BASCOMB: And what are you doing with all of those chainsaws that you bought?
WEBB: [LAUGHS] Yeah, we're actually, we have an amazing artist who has designed these sculptures, which will look like coconut palms, where we bend the blades, because these blades are very long. These are for cutting down giant, giant rainforest trees. And so we're going to put one in the courtyard of our medical center, and we're going to put one at the national parks office, and we're going to put one at the local university that we partner with, so we're excited about it.
BASCOMB: Oh, that's great. I love it. And what about the health improvements that you've seen?
WEBB: Yeah, so across the board, people are much, much healthier. You know, one of the very, very common reason for people to come into the clinic in the beginning was malaria. We actually in like the last six years haven't seen a single local case of malaria. We have also seen much less diarrhea, I think there's more than a 50% drop. There was a very interesting paper that came out in Science, I think last year, or the year before, where they looked at forest cover all over the world in relation to diarrhea. And the more forest there is, the less diarrhea.
BASCOMB: Yeah, so keeping the forest healthy, you're also keeping the people healthy. And in lots of different ways, it sounds like.
WEBB: Exactly. So there's like this synergistic effect. One of our Board Chair members, Jo Whitehouse, likes to say, one plus one is 11. I think that's really true. And we've seen all these sort of knock on effects that were totally unexpected, like 42% more children finishing grade school. Now, I'm sure the government had something to do with that. But it's also people are better off, their children are not having to stay home and take care of sick parents. You know, there's just all these ways that, suddenly you can send your kids to school. And that's the first thing you want to do when everything is going better.
BASCOMB: Now, many of our listeners have probably heard about deforestation in Borneo and associate it with palm oil and monocultures, you know, pretty large corporations that are buying these products. To what extent do you see, you know, these large operations impacting the forest where you work there?
WEBB: So there is no question that these large companies are a problem. But what's really interesting, there was an article in Science last year that showed that actually in the tropics, 69% of the loss of carbon is just from degradation, which is to say, taking out trees, individual trees. This is small -- we call it small-scale logging, right, but it's not really small scale. Its enormous. So yes, without question, you know, we should be avoiding palm oil, we should be pressing for more sustainable agricultural techniques from these large companies. But if we are not also addressing the needs of individuals, who really don't want to destroy the forest, they just don't have a choice -- then we're missing the boat. And if we miss the boat on saving rainforests, it's game over. Even if the entire world went to alternative energies, but we lost our rainforests, there's no way that we could deal with climate change.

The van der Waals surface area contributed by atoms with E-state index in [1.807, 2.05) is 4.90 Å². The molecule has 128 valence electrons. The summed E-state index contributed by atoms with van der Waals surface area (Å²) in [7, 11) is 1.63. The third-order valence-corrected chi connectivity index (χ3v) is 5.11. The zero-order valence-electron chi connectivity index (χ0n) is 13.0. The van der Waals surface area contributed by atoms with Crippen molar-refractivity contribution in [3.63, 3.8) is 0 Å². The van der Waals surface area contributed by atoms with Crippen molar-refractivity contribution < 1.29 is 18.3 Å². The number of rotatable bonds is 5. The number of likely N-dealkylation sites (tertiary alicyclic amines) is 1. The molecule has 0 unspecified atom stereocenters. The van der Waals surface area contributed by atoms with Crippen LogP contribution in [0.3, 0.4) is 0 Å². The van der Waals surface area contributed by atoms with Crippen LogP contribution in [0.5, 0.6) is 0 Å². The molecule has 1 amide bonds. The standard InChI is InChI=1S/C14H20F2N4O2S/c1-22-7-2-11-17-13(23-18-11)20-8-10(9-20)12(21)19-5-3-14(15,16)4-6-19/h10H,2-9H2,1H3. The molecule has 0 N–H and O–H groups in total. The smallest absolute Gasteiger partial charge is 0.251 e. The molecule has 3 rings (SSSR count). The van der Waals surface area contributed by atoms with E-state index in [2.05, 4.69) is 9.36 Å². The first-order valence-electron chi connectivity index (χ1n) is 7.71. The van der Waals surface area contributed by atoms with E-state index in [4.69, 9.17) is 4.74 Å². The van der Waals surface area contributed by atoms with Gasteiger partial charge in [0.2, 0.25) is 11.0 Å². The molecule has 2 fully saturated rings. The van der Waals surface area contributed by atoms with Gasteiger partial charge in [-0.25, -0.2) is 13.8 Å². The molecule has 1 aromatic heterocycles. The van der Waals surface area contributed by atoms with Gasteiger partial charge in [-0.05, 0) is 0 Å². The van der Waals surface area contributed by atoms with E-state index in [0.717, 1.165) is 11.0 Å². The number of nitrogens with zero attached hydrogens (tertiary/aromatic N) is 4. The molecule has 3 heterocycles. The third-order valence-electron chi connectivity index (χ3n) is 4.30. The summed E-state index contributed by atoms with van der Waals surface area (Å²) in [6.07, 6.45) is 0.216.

WEBB: And we just did a study with Stanford, which was looking at national parks across Indonesia, that's going to come out hopefully soon. And what they found, by looking at satellite imagery, was that while logging was dramatically declining, at Gunung Palung, it was actually increasing in national parks across Indonesia. So you know, we're going to lose these forests. And what's so sad to me is that we're losing them not because the people around them want to destroy the forest. They very much want the forest to be there. They just don't really have a choice.
BASCOMB: And you're giving them a choice.
WEBB: Exactly. We're asking them what the solutions are, and then saying thank you from the world community.
BASCOMB: Kinari Webb is founder of the nonprofit organization Health in Harmony. Thank you so much for taking this time with me and for all of your good work.
WEBB: Thank you so much as well.
[MUSIC: Evergreen Studios “Gamelan”]
CURWOOD: Coming up –Catholic Bishops from the Amazon travel to Rome to meet with the Pope about deforestation and indigenous rights and call for women and married men to be allowed in church clergy. That’s just ahead on Living on Earth.
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[CUTAWAY MUSIC: Dr. Michael White, “Give It Up” (Gypsy Second Line) on New Orleans by Michael G. White, Putumayo Records]
CURWOOD: It’s Living on Earth, I’m Steve Curwood.
BASCOMB: And I’m Bobby Bascomb